When local author J.A. (Joel) Arnold couldn’t get to the bottom of his ancestry, he tapped his imagination and up bubbled a historical novel.
His fascination with genealogy coupled with his lifelong interest in writing blended perfectly to turn a couple of elusive ancestors into the main characters of “Ox Cart Angel,” a mid-grade novel Arnold self-published last month.
“This is my first historical novel for younger readers,” said Arnold, who has also written mystery, suspense and horror novels. “I’ve been writing for a long time and have had five or six dozen short stories published in magazines and online.”
Some of those magazines include Cat Fancy, Weird Tales and American Road.
While “Ox Cart Angel” was written primarily with young readers in mind, Arnold has found that adult readers enjoy the novel, as well. It’s set in 1862, the year of the Dakota uprising.
“According to family lore, one of my ancestors was a Sioux woman from Pembina, N.D., who married a voyageur,” said Arnold, but that was pretty much where the information trail ended. “I couldn’t get past names and nationality.”
He did learn that the small town of Pembina, which lies near the Minnesota and Canadian borders, was important to the fur trade, as well as a significant stop along the famous ox cart trails of the 1800s.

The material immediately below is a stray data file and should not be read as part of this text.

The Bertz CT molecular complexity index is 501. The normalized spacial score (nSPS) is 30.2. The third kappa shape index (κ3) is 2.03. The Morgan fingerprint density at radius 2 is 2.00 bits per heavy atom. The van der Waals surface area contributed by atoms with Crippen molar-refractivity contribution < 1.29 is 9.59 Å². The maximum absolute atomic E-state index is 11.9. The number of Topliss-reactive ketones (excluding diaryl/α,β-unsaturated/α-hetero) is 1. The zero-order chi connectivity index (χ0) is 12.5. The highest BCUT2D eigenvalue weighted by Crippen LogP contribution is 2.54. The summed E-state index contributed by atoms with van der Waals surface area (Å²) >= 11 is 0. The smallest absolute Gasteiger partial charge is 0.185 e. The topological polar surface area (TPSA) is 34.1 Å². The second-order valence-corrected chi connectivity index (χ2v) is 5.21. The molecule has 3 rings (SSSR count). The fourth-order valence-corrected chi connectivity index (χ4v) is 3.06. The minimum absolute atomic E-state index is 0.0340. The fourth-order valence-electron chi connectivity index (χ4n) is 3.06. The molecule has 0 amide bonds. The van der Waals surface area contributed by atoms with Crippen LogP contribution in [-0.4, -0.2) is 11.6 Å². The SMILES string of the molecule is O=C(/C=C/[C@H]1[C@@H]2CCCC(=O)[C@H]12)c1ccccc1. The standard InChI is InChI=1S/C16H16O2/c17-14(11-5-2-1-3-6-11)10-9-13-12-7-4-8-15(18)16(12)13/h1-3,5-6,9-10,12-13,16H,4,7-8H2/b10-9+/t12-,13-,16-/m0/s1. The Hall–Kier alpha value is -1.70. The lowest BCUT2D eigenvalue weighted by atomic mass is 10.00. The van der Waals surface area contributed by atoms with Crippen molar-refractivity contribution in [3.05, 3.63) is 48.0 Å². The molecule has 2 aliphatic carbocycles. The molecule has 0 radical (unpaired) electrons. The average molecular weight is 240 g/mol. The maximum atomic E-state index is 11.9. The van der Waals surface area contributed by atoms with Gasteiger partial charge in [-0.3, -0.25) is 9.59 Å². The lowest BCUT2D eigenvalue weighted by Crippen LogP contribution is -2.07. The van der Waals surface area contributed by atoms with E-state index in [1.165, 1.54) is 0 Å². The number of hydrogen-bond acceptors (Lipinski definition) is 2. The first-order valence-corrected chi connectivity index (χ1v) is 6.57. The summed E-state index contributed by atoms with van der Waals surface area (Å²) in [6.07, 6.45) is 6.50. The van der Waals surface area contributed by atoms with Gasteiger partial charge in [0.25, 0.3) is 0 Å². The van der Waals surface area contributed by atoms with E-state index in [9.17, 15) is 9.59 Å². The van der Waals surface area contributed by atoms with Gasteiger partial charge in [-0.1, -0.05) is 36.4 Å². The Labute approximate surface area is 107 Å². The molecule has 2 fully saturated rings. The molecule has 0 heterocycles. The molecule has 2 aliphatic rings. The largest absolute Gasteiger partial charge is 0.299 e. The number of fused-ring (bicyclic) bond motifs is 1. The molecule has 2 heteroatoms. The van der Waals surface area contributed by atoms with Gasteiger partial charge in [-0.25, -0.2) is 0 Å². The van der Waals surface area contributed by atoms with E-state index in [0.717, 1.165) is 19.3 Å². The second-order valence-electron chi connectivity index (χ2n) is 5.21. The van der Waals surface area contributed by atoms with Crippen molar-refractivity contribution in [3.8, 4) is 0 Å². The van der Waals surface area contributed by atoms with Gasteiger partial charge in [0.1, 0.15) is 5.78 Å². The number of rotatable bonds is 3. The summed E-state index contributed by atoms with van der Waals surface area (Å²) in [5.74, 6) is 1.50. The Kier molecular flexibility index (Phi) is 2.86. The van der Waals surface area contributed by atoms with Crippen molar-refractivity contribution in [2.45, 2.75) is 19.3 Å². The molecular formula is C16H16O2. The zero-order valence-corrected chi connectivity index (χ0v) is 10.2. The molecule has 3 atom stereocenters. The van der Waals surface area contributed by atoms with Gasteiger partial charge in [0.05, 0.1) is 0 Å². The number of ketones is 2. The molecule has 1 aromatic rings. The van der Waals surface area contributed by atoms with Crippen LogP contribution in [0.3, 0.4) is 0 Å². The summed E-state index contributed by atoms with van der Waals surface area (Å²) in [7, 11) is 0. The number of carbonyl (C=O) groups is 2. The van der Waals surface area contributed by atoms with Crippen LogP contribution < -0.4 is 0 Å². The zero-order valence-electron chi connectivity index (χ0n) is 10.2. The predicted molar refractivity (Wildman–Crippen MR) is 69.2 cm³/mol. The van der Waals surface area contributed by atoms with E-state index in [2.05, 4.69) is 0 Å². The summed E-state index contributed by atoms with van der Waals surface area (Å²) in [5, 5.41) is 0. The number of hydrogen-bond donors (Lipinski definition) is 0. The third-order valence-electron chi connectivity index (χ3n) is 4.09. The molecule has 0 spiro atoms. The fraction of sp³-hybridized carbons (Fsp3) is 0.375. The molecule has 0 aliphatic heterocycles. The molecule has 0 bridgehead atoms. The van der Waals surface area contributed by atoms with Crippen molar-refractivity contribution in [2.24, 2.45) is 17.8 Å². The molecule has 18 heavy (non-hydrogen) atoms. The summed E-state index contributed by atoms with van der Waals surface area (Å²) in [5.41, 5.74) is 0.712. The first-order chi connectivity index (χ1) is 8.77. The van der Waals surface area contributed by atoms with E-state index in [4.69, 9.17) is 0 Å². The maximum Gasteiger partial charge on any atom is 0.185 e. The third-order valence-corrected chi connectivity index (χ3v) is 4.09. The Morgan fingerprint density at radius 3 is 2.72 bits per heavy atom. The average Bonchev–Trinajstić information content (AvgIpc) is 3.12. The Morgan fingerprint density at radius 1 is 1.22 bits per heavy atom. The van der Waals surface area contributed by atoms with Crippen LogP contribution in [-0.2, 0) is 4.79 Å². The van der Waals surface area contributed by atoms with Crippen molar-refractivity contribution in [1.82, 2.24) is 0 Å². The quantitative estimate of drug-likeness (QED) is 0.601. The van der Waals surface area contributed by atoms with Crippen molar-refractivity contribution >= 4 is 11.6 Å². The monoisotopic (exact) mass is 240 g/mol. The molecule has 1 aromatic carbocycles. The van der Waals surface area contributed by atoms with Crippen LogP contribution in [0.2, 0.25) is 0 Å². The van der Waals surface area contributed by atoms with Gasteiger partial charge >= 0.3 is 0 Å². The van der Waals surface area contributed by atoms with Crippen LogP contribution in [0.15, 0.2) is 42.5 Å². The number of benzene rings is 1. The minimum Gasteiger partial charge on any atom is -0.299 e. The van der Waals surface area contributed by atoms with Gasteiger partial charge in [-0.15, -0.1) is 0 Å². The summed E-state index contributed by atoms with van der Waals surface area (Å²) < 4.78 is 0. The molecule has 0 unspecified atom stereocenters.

“My ancestors from the area eventually made it to St. Paul,” said Arnold, “which was the destination of the long ox cart trains that hauled loads of bison furs.”
From there, Arnold’s imagination took over. “Although it’s basically an adventure novel, it also contains universal themes of bravery, compassion, loss and love,” he said.
The title of the book comes from the female character’s desire to wear her mother’s wedding dress on the journey with her father from the Dakota Territory to St. Paul. Along their travels, several people comment that she looks like an angel.
Arnold finished writing “Ox Cart Angel” in 2004. He found an agent, who shopped the novel around, but failed to find a publisher. He decided this year to self-publish the novel through a company called Studio City Media Endeavors.
Arnold did the typesetting and his wife, Melissa, a freelance graphic designer, created the cover.
While Arnold hasn’t done much promotion to date, he thinks he might like to promote the novel in shops and museums along the ox cart trail. The novel is available in both electronic and print form on Amazon.com.
Arnold has lived in Savage since 2003 with Melissa and his two children, Paige, 10, and Zachary, 9. He works full time as an accountant in Edina, but ideally would like to spend his days writing. In the meantime, he is working on a sequel to “Ox Cart Angel” that delves into the Dakota uprising.
“Ox Cart Angel” by J.A. Arnold
Claire Dumont and her father set out on a journey in 1862 from the Dakota Territory, hoping to catch up to the large caravan of Metis fur traders that left the day before. Their destination? The bustling city of St. Paul where Papa wishes to open a photography studio. But with only Bone Bag, their one-horned ox, to pull their squeaky cart, they soon realize they may have to make treacherous journey alone.
Braving bad weather, packs of wolves, dangerous river crossings, starvation and exhaustion, Claire and her father try their best to survive the deeply-rutted ox cart trails.